Negotiating your credit rating
to check a copy of
your credit report right now,
You should always ask for a Good Pay Rating. Your goal is to get the creditor to list your credit rating
after the settlement as "Paid as Agreed" or "Account Closed - Paid as Agreed".
Some creditors will not change the status to "Paid as Agreed", You may counter-offer that the creditor list
the account as "Paid" This is an accurate indication of the status of the account and many creditors will concede and agree to this wording.
You should insist that the account show "Paid" only and that all other negative notations (such as "Charge-off," "Repossession," late notations, or "Collection") are deleted at the same time. A simple "Paid" notation on a regular trade line is
neutral and should not hurt your credit.
If it pays them to restore your rating to Good, they will do this. Talk to them in terms of money,
For instance, "I know you would like to receive the
$1500 balance on the account, but it will not help my credit report if you can't change my rating to 'Paid as Agreed'.
This is all I have and I will pay it to other creditors who will agree to change my credit rating in writing."
Collection agencies will agree more readily to delete the negative listing than banks or credit cards. Why? They can change their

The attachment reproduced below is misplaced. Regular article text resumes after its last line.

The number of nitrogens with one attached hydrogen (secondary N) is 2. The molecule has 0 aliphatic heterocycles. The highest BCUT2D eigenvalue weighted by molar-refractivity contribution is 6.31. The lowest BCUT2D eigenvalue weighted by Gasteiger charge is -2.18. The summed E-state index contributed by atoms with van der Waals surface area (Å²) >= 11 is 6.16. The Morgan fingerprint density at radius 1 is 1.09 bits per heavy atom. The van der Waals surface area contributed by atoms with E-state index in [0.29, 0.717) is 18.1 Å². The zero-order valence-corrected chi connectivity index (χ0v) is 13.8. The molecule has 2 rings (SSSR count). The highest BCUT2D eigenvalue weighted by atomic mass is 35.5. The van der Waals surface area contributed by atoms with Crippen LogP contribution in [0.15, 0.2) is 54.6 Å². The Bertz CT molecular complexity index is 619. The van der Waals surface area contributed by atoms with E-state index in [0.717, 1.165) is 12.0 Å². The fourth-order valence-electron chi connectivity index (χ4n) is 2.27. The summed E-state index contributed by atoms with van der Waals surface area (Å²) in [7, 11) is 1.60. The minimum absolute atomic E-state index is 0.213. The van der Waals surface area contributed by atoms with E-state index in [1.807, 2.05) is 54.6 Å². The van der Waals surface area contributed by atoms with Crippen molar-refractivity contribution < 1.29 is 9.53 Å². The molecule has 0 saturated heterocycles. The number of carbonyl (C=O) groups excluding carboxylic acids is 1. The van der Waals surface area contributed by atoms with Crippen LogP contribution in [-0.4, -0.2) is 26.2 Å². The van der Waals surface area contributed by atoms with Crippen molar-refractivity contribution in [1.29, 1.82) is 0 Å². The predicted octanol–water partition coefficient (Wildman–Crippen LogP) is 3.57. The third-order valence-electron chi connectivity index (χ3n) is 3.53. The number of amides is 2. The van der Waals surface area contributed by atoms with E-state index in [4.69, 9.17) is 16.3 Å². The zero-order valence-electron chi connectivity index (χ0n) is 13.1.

rating but you are still stuck with the original creditor reporting you late.
It is better to negotiate with the original creditor because it is the ratings
on your "applied for" accounts that determine your creditworthiness.
Upon settlement of the account verify that
your credit report (all three) have been updated. If you send a copy of
the letter you received showing the account has a zero balance to the CRA, you
can have the collection account removed, The
Fair Credit Reporting Act states that you cannot have more than one listing per delinquent account
(you can have the original creditor report you late but you cannot have a collection listed for this same account)..
Inaccuracies in Credit Reports
Fair Credit Reporting Act * FCRA
steps required to restoring your good credit
a copy of your credit report
Your Credit Report for Inaccuracies
Agencies and your credit file
to settle a debt and negotiate a settlement
your credit rating
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